Shine The Light On Woman Abuse

I don’t know what I was thinking. No, that’s not true. As I parked my car a few blocks away and walked to the downtown square where they would soon be lighting a large fir tree with purple lights to ‘shine the light on woman abuse’ for the month of November; I was thinking “I’ve healed”, “it’s time I volunteered and got involved”, “I could really help”. You see, it’s been six years and I thought I was ready.

I left the relationship, went to one-on-one counselling, participated in group counselling, even served on the Board of Directors of the women’s abuse centre for six months. I then found a new love, a new city and wrote a 47000 word manuscript about getting away from abuse. It’s one thing to write about it and yet another to actually do something. So I thought it was time to put my efforts towards helping others. My intentions were pure.

As I approached the square, I felt a lump in my throat. I fought through it. I went up to the women’s shelter booth and asked about volunteering. A welcoming woman said, “We’re all volunteers and there’s lots to do. You can do anything from help at an event to wrap Christmas gifts.” I took a card and joined the crowd to listen to the speakers: the mayor, the head of the shelter and then the honouree – a survivor who now counsels victims and survivors.

She was clearly nervous. She didn’t speak of her own ordeal. She directed her communication at social blindness and prejudice toward abused women in general. She spoke of how the public react with either indifference or disbelief. It was powerful. She moved me so I had tears running down my cheeks. I stood there like stone searching to see if anyone else was as impacted as me. Rather than choked up, wimpy women; they looked like warriors, angry activists. I’m not there yet.

When the speeches were done and tree lit purple, an Indigenous drum group performed and I flew from the crowd hastily walking back to my car with tears full flowing. I’m not there yet. My dream is that one day I too will be a warrior.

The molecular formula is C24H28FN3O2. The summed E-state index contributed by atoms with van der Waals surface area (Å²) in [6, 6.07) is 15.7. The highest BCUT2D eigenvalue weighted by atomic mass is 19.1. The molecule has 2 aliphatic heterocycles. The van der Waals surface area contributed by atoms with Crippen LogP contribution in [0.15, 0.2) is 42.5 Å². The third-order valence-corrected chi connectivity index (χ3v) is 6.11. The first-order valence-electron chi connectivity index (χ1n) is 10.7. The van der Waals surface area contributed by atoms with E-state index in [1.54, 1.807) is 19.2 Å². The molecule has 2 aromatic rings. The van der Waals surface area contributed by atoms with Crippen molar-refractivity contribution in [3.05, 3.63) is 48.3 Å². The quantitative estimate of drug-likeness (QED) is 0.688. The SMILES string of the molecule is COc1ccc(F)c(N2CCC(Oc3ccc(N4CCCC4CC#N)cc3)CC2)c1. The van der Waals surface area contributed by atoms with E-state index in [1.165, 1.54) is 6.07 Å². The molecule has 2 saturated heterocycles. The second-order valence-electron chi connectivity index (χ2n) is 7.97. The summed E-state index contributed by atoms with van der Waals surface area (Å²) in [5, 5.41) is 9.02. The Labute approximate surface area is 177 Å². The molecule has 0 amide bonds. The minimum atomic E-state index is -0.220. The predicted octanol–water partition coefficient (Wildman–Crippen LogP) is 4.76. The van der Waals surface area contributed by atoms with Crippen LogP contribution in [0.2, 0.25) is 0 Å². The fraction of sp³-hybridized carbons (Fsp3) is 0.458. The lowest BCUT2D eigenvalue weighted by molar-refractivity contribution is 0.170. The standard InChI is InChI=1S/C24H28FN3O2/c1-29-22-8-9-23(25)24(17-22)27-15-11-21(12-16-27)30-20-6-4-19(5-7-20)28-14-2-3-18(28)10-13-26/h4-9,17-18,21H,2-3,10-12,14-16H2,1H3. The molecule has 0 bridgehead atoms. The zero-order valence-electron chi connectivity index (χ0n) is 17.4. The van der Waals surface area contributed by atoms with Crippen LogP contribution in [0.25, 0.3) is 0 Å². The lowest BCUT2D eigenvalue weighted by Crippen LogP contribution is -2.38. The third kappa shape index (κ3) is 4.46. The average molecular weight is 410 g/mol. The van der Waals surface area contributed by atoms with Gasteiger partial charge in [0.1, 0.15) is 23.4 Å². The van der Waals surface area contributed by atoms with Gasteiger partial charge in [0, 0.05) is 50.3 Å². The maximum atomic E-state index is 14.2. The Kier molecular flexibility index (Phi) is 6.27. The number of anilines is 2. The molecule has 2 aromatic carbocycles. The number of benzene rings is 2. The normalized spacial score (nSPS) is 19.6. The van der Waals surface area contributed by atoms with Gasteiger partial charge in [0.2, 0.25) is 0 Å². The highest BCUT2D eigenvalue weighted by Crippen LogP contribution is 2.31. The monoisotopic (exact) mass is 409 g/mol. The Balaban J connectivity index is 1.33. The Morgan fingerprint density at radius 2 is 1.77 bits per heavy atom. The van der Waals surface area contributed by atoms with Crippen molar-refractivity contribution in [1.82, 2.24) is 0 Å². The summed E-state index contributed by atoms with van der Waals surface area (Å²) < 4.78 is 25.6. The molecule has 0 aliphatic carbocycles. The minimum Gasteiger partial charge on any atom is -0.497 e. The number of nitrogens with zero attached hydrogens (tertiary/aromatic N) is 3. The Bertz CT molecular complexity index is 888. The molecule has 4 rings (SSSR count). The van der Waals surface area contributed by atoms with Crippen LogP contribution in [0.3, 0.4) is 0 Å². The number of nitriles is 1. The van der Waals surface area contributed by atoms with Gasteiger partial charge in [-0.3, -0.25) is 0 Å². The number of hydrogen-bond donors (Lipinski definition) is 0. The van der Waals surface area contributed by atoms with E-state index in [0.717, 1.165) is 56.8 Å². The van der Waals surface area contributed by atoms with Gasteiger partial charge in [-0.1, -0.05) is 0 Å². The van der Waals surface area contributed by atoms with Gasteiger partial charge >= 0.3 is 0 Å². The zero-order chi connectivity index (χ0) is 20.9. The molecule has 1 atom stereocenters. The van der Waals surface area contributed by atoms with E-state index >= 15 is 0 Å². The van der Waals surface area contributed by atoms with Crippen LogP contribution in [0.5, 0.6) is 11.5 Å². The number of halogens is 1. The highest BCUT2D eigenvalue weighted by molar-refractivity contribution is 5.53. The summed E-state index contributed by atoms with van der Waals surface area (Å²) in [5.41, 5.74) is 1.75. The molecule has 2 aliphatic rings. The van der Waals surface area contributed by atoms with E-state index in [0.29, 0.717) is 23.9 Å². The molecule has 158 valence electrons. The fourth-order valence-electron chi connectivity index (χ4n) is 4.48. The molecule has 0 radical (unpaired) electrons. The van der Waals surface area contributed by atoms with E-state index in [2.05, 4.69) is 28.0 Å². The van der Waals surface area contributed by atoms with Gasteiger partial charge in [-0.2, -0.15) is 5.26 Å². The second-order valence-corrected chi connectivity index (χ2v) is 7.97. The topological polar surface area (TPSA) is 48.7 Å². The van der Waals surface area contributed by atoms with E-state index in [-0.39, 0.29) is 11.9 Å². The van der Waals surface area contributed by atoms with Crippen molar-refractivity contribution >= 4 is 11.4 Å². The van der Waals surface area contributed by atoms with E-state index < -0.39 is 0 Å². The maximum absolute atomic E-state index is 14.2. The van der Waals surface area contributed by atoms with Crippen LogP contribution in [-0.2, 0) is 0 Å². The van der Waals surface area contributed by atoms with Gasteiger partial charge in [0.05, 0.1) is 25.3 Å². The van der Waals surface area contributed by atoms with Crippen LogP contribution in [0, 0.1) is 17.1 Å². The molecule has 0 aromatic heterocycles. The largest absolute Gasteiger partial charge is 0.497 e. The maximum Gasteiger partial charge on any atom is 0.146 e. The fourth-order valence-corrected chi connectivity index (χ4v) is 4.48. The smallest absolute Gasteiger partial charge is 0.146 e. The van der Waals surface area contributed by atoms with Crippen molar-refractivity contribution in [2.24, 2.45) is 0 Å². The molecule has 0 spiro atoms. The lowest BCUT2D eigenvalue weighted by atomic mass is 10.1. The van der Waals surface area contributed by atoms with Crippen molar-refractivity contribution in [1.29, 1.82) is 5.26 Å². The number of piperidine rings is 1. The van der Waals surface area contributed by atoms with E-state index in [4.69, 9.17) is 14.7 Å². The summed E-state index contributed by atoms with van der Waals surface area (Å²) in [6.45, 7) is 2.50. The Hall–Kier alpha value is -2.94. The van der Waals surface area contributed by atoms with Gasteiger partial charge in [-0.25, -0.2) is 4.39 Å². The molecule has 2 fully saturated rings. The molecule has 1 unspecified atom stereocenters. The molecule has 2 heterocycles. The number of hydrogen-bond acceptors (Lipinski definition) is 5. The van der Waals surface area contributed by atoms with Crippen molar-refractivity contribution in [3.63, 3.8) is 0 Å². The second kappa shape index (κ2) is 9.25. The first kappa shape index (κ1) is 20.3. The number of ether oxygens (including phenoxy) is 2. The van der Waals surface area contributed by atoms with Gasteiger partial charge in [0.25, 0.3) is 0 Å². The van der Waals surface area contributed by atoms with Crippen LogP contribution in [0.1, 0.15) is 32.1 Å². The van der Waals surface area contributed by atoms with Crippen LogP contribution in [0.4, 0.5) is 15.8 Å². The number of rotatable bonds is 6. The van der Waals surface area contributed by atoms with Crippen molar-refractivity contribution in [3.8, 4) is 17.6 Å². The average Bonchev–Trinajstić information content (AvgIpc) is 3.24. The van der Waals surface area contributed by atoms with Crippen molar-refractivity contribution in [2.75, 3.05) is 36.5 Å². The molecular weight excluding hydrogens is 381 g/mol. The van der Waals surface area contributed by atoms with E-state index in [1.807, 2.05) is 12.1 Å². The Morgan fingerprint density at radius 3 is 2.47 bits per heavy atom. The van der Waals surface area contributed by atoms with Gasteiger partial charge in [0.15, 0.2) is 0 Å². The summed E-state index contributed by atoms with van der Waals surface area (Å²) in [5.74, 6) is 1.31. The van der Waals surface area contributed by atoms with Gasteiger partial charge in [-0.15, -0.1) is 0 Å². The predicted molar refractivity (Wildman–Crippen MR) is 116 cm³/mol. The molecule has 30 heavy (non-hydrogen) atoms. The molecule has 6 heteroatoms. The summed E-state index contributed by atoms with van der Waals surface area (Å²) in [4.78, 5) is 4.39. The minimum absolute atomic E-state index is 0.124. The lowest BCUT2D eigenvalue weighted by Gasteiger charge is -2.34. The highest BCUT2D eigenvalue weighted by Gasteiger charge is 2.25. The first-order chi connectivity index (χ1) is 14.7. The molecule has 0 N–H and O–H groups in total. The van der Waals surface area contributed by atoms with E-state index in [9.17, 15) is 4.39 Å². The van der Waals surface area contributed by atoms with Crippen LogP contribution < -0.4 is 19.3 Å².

Join the Conversation


  1. I don’t have to tell you that women who’ve undergone this ordeal are scared and a little fragile even after an event. Women don’t need to be warriors, they just need to be determined that it won’t happen again to themselves for sure, to anyone else if they can help. They need to be ready to call in the cavalry in the shape of the police in the first instance and make use of any support services available. NEVER should you decide it’s not a good idea to press charges because violence requires a price so that women can achieve their safety.

    Liked by 2 people

    1. You’re right. Women remain scared because many former partners continue to stalk and harass after they’ve left the relationship. In my mind being a warrior is to shine the light of the issue and, perhaps getting to the place where I can help others. Thanks for the kind words and hugs.

      Liked by 2 people

Leave a comment

Fill in your details below or click an icon to log in: Logo

You are commenting using your account. Log Out /  Change )

Facebook photo

You are commenting using your Facebook account. Log Out /  Change )

Connecting to %s

%d bloggers like this: